I don’t know that I am entirely claustrophobic, confined spaces do give me trouble, but it’s not all confined spaces. Elevators, for example, don’t bother me. I don’t love crowds, but I think that’s more of a getting old kind of thing – even pre-pandemic. Post-pandemic, I believe we will all be terrified of crowds.
But watching The Great Escape? The whole movie is about prisoners digging a tunnel and they spend time in the tunnel, because they are digging the tunnel. That stressed me out badly. Same with that episode of CSI where Nick gets buried alive. I watched it from the kitchen, peeking in only when John told me the scene had changed. Even descriptions of trenches in books about the First World War challenge me, so maybe it’s claustrophobia or maybe it’s just tight spaces where people don’t have control over their situation, where they are in danger or there is potential for disaster? Either way, cave diving and diving into and exploring ships hits all those stress buttons for me too.
I found myself holding my breath, skimming over these intense passages only to go back and read them again because they were so very good and necessary, but wow, so many parts were really difficult to get through. There were some sweaty palms, friends.
It’s funny how a book reveals itself to you when you least expect it, when you’re searching for a particular kind of read and something else, something nearly the exact opposite of what you think you want ends up being perfect.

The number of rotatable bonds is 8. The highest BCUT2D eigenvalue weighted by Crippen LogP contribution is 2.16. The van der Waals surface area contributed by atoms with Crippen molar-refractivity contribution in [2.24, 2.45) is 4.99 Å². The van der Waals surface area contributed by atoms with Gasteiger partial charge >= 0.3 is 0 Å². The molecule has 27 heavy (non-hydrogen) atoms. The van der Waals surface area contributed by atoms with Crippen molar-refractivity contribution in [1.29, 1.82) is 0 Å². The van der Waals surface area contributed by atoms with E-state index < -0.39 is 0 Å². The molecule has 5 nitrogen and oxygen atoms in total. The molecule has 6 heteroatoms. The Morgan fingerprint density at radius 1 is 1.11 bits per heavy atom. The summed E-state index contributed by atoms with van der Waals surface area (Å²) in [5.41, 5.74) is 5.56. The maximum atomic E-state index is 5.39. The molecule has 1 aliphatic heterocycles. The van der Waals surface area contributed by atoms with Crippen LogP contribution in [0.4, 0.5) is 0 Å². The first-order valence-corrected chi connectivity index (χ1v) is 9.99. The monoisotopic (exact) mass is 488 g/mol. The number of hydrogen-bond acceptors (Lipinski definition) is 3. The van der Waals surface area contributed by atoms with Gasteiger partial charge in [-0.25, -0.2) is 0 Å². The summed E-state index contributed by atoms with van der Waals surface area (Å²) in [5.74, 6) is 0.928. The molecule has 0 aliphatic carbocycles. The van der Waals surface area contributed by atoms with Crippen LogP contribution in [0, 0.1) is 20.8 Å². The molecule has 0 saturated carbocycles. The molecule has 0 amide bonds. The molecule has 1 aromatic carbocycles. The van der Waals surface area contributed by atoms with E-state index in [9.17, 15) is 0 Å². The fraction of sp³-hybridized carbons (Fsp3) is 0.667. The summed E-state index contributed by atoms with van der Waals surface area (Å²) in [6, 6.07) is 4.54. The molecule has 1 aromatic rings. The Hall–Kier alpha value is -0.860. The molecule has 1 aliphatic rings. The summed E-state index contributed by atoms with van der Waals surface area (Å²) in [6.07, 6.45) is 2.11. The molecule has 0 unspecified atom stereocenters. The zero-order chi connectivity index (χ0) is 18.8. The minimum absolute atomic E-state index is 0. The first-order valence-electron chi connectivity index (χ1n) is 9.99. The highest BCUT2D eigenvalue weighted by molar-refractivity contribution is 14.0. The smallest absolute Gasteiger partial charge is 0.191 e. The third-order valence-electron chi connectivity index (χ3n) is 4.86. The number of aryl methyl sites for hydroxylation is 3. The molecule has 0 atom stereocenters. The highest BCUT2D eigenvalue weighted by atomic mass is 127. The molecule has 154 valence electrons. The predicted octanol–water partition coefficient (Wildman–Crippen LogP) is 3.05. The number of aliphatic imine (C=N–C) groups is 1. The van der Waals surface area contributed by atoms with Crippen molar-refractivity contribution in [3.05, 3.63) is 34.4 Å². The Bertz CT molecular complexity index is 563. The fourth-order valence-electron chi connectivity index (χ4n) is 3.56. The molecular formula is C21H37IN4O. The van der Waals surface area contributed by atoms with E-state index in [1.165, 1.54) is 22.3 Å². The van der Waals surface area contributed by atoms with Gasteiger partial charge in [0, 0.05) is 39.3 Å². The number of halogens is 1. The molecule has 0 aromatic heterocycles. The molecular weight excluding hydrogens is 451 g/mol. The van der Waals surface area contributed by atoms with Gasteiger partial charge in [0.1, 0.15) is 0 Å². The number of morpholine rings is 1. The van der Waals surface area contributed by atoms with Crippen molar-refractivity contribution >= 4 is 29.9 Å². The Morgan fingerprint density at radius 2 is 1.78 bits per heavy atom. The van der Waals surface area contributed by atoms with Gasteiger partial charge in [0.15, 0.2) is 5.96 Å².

Blue Field wasn’t the book I thought I needed to read in these last days of August, but it was the book I actually did need to read.
I have owned this book for four years and I know I have looked at it more than once before, picked it up, ran my hand along the cover, read the blurb on the back, and returned it to the shelf. “Hmmm, not now,” I would think. So why now now? Why, when I was looking for something different something – and let’s be honesty here – easier, why did I decide on Blue Field. Well, why not, the reading goddesses might answer. Do the books know us better than we know ourselves? Not to get weirdly philosophical or supernatural or anything, but sometimes it seems they do.
And so? I read it. I devoured it in about a day and a half; the story, the writing, it’s all staying with me and I have returned to sections again and again just to feel the intensity of the language, the story. This was what I needed to pull me out of the writing/blogging drought I’d been floundering in. I needed that heightened sense of awareness as I read, I needed the adrenaline rush. Blue Field did that for me and then some.
Has a book ever thrust itself upon you like this? Did you accept your fate willingly? If so, I would love to hear about your experience!
The books KNOW. It’s uncanny. I can’t name a specific example at the moment, but yes, the way they tend to meet you where you’re at. Especially when you didn’t even know where you were.
It consistently blows my mind how they just know. I love it.
Oh yes. I’ve experienced that for sure and it was exactly what I had needed at the time.
I love hearing this!